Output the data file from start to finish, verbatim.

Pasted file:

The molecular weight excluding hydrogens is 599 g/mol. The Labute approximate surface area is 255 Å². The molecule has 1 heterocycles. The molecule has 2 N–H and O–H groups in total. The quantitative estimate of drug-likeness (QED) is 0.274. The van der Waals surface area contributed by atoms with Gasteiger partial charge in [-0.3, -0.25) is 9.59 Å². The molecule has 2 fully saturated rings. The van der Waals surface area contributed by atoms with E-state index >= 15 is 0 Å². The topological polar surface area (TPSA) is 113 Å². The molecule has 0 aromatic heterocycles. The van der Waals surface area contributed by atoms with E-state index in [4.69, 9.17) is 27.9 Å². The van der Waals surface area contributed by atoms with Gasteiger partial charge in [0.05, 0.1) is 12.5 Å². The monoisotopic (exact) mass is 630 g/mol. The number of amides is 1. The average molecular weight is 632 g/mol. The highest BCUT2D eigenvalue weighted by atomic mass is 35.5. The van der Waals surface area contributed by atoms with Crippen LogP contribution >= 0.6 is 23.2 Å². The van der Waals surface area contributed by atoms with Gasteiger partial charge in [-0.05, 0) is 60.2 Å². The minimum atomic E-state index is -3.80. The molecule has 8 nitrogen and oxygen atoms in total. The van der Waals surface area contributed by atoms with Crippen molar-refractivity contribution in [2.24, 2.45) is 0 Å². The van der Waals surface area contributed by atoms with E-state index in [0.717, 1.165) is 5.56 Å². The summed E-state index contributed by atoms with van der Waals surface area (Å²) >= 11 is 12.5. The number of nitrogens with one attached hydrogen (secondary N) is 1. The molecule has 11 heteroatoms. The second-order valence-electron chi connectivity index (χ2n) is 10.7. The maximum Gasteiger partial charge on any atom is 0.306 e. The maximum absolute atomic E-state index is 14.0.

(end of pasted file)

The molecular weight excluding hydrogens is 599 g/mol. The Labute approximate surface area is 255 Å². The molecule has 1 heterocycles. The molecule has 2 N–H and O–H groups in total. The quantitative estimate of drug-likeness (QED) is 0.274. The van der Waals surface area contributed by atoms with Gasteiger partial charge in [-0.3, -0.25) is 9.59 Å². The molecule has 2 fully saturated rings. The van der Waals surface area contributed by atoms with E-state index >= 15 is 0 Å². The topological polar surface area (TPSA) is 113 Å². The molecule has 0 aromatic heterocycles. The van der Waals surface area contributed by atoms with E-state index in [4.69, 9.17) is 27.9 Å². The van der Waals surface area contributed by atoms with Gasteiger partial charge in [0.05, 0.1) is 12.5 Å². The monoisotopic (exact) mass is 630 g/mol. The number of amides is 1. The average molecular weight is 632 g/mol. The highest BCUT2D eigenvalue weighted by atomic mass is 35.5. The van der Waals surface area contributed by atoms with Crippen LogP contribution >= 0.6 is 23.2 Å². The van der Waals surface area contributed by atoms with Gasteiger partial charge in [-0.05, 0) is 60.2 Å². The minimum atomic E-state index is -3.80. The molecule has 8 nitrogen and oxygen atoms in total. The van der Waals surface area contributed by atoms with Crippen molar-refractivity contribution in [2.24, 2.45) is 0 Å². The van der Waals surface area contributed by atoms with E-state index in [0.717, 1.165) is 5.56 Å². The summed E-state index contributed by atoms with van der Waals surface area (Å²) >= 11 is 12.5. The number of nitrogens with one attached hydrogen (secondary N) is 1. The molecule has 11 heteroatoms. The second-order valence-electron chi connectivity index (χ2n) is 10.7. The maximum Gasteiger partial charge on any atom is 0.306 e. The maximum absolute atomic E-state index is 14.0.